For example, consider an application to process automobile insurance quotes. To price the quote, you need to know the accident history of the driver. Each accident record is an instance of a specific data type. You create a report to return the accident history for a driver, and use a filter to return only accidents for the driver requesting the quote. If the report filter uses the UserName property from pyWorkPage, you must tell the report the class for pyWorkPage. This allows Pega to reference the UserName property and the report filter functions as intended. Otherwise, Pega assumes that UserName is part of the data type, rather than the case, and the filter does not work correctly.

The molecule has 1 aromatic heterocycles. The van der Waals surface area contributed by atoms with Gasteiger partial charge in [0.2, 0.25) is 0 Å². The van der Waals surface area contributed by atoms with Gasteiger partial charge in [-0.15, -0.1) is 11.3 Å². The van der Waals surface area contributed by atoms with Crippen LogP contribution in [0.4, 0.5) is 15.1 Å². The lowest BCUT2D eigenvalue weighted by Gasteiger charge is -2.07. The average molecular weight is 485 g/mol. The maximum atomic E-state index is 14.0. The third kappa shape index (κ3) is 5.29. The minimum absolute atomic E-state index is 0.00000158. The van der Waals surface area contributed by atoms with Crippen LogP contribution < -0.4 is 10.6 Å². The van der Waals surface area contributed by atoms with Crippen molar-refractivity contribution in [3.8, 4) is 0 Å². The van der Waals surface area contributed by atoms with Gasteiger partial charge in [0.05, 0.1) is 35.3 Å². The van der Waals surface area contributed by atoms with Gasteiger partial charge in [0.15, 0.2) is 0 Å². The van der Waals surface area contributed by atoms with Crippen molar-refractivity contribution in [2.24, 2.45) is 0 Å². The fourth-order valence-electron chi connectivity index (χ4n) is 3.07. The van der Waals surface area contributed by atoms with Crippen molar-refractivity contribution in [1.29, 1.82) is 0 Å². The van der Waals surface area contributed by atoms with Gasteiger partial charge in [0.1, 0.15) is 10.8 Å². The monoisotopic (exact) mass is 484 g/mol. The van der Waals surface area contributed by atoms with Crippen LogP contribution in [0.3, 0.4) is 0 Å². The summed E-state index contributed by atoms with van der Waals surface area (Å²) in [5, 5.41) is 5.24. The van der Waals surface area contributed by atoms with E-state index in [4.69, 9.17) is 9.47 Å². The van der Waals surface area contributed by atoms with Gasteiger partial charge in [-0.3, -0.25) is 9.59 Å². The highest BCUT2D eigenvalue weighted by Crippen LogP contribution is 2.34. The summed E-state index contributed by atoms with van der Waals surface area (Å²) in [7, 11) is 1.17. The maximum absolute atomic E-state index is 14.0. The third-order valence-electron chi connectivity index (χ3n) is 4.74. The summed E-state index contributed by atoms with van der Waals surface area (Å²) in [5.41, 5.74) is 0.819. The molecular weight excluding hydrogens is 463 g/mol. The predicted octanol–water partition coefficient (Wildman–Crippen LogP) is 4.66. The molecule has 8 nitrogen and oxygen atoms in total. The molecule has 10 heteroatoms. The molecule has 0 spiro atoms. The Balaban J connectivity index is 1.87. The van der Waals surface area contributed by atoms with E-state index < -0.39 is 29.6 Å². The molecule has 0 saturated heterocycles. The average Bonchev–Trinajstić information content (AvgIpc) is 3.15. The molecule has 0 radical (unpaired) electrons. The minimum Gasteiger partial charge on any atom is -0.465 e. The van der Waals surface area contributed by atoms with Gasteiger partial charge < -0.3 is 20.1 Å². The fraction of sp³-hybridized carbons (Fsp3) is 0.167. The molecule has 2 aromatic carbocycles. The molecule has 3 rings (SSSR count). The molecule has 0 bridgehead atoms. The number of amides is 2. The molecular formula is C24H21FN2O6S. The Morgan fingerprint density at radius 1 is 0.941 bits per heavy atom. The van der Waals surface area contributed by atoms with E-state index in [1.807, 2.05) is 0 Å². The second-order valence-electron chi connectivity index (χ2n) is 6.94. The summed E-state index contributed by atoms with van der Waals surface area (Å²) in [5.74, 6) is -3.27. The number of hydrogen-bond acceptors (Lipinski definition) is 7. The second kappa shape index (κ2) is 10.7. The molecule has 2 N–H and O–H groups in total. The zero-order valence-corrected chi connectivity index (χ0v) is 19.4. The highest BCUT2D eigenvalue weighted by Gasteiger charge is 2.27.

You create a class MyCo-Ins-Work-AutoQuote for the case type AutoQuote, and define .UserName to hold the value of the driver.
You also create a class MyCo-Ins-Data-AccidentHistory to hold records of all the accident histories for each driver. A report definition is created in the AccidentHistory class, and the properties are therefore limited to what is defined in the class. If you need to filter the number of records to only that of the driver, you will use a condition where .UserName = pyWorkPage.UserName. pyWorkPage should represents the AutoQuote record, so you need to define it as such in the Pages & Classes tab of the report definition.
Now, the why... to understand why, you need to understand a few key concepts:
All cases are maintained in the pyWorkPage in the clipboard.